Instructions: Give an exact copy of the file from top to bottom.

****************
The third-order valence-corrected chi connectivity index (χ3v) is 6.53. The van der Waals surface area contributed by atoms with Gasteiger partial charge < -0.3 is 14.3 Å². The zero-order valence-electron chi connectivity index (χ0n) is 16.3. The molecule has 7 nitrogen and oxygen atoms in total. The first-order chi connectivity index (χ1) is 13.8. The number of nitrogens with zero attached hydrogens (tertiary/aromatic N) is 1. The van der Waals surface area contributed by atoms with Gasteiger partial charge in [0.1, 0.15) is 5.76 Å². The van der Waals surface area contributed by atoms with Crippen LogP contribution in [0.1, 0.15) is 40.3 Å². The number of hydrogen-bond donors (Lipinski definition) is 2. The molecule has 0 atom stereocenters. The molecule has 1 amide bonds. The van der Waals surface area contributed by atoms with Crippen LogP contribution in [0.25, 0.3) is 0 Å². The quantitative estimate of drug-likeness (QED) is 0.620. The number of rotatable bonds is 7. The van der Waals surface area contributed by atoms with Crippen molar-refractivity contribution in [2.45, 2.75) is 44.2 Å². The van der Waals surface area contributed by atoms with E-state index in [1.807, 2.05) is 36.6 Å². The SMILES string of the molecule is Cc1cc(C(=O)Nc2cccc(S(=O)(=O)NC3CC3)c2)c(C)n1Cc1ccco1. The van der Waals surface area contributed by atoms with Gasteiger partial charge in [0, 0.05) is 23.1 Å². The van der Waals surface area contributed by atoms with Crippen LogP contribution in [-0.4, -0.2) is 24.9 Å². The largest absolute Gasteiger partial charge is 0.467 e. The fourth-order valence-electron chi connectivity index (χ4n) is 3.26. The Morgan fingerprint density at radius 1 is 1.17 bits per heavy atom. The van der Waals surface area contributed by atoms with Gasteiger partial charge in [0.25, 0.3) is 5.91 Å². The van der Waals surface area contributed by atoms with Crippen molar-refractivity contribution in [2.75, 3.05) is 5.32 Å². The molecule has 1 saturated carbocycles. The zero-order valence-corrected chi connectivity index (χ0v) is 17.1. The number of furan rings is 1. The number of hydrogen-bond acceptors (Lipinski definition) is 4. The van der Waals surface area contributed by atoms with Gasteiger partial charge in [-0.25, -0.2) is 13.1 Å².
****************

The third-order valence-corrected chi connectivity index (χ3v) is 6.53. The van der Waals surface area contributed by atoms with Gasteiger partial charge < -0.3 is 14.3 Å². The zero-order valence-electron chi connectivity index (χ0n) is 16.3. The molecule has 7 nitrogen and oxygen atoms in total. The first-order chi connectivity index (χ1) is 13.8. The number of nitrogens with zero attached hydrogens (tertiary/aromatic N) is 1. The van der Waals surface area contributed by atoms with Gasteiger partial charge in [0.1, 0.15) is 5.76 Å². The van der Waals surface area contributed by atoms with Crippen LogP contribution in [0.1, 0.15) is 40.3 Å². The number of hydrogen-bond donors (Lipinski definition) is 2. The molecule has 0 atom stereocenters. The molecule has 1 amide bonds. The van der Waals surface area contributed by atoms with Crippen LogP contribution in [0.25, 0.3) is 0 Å². The quantitative estimate of drug-likeness (QED) is 0.620. The number of rotatable bonds is 7. The van der Waals surface area contributed by atoms with Crippen molar-refractivity contribution in [2.45, 2.75) is 44.2 Å². The van der Waals surface area contributed by atoms with E-state index in [1.807, 2.05) is 36.6 Å². The SMILES string of the molecule is Cc1cc(C(=O)Nc2cccc(S(=O)(=O)NC3CC3)c2)c(C)n1Cc1ccco1. The van der Waals surface area contributed by atoms with Gasteiger partial charge in [0, 0.05) is 23.1 Å². The van der Waals surface area contributed by atoms with Crippen LogP contribution in [-0.4, -0.2) is 24.9 Å². The largest absolute Gasteiger partial charge is 0.467 e. The fourth-order valence-electron chi connectivity index (χ4n) is 3.26. The Morgan fingerprint density at radius 1 is 1.17 bits per heavy atom. The van der Waals surface area contributed by atoms with Gasteiger partial charge in [0.25, 0.3) is 5.91 Å². The van der Waals surface area contributed by atoms with Crippen molar-refractivity contribution in [2.75, 3.05) is 5.32 Å². The molecule has 1 saturated carbocycles. The zero-order valence-corrected chi connectivity index (χ0v) is 17.1. The number of furan rings is 1. The number of hydrogen-bond acceptors (Lipinski definition) is 4. The van der Waals surface area contributed by atoms with Gasteiger partial charge in [-0.25, -0.2) is 13.1 Å².